On July 16, 2010, something changed. Maybe the wind blew differently, compasses pointed south, or cats barked. However, even if those things did occur, they wouldn’t matter, for something huge was happening. Across the world, hundreds of thousands of people flocked to their theaters, paid twelve dollars, and then sat with their popcorn, as Leonardo DiCaprio woke up on a beach.
The movie “Inception” is the story of a team of people who steal information from the dreams of other humans. Then, they receive their biggest job yet: To plant information inside the mind of the young heir to a massive company. However, Cobb, their leader, has some unresolved issues, which jeopardize the group’s survival within the boy’s mind. The movie was wildly popular, earning $825,532,764 worldwide, $21 million on opening night alone. Peter Travers of “Rolling Stone” called it “a wildly ingenious chess game,” a phrase which understates the beautiful complexity of the movie. “Inception” won four of the eight Academy Awards it was nominated for, losing best picture to “The King’s Speech.” Overall, it was a truly fantastic film.
That year, movies such as “Toy Story 3,” “Harry Potter 7:1,” “The King’s Speech,” “Black Swan,” “True Grit,” and “The Social Network” were all released, and went on to do amazingly well. All these movies had at least one big name actor/actress, were well made, and grossed over $100 million dollars. What separates “Inception” from all the other great movies of 2010?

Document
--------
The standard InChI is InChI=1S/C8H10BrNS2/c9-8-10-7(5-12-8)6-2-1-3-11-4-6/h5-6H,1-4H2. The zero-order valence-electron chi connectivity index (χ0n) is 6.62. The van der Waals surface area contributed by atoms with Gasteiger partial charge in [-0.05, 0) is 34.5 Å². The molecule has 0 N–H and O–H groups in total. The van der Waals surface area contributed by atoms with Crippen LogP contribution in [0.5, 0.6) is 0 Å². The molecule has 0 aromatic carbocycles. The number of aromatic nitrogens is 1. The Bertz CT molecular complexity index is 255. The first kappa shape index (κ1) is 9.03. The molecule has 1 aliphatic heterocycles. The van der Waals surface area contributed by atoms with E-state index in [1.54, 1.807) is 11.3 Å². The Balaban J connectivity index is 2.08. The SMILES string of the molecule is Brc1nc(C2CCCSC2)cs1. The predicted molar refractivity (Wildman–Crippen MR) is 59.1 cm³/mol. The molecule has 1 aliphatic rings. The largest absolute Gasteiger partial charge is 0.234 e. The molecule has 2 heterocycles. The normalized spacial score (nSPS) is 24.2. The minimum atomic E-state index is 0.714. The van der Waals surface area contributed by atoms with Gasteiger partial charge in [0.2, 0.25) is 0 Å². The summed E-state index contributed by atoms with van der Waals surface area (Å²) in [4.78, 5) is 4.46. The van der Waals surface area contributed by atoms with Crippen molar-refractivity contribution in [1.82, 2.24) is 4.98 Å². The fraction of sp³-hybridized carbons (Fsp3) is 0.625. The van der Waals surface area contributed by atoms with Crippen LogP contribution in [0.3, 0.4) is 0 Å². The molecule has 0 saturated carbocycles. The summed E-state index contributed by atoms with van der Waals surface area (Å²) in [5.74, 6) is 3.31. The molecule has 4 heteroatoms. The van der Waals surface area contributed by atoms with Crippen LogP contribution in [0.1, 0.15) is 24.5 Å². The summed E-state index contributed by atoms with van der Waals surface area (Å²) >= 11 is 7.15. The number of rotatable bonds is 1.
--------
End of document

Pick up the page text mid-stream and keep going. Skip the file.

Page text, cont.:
For the originality. The majority of the high-grossing movies of 2010 were either sequels, adaptions of books, true stories, or remakes of movies. “Black Swan,” while falling into none of these categories, is a realistic story that could conceivably happen. “Inception” fills a void that has been lacking for many years: Pure imagination, packaged into something relatable (dreams), with a completely unheard of twist (manipulation of humans within their dreams). People love something new and revolutionary, and that’s what “Inception” delivered through it’s multiple innovative twists: a freedom from the void of cookie-cutter movies.
What goes into making a good presentation? That question is considered everywhere from board rooms to classrooms, and I propose that the solution is one simple thing: uniqueness. If your presentation stands apart from the others, it’s more likely to be noticed and listened to. A small interactive game, prizes, or theatrics can bring get an audience involved and interested. Humans are creatures that hate to be bored, so make your presentation appeal to them. Give them information in a way that makes them feel like they NEED it. You’re selling, and they want to buy.
On my last presentation, my partner and I did terribly. Even though we made an interesting powerpoint, the two of us weren’t very committed to our topic, causing our presentation on the Renaissance didn’t stand out from the presentations of other groups. So, now, the movie poster of “Inception” is in my class notes: To remind me that my presentation should ALWAYS stand apart.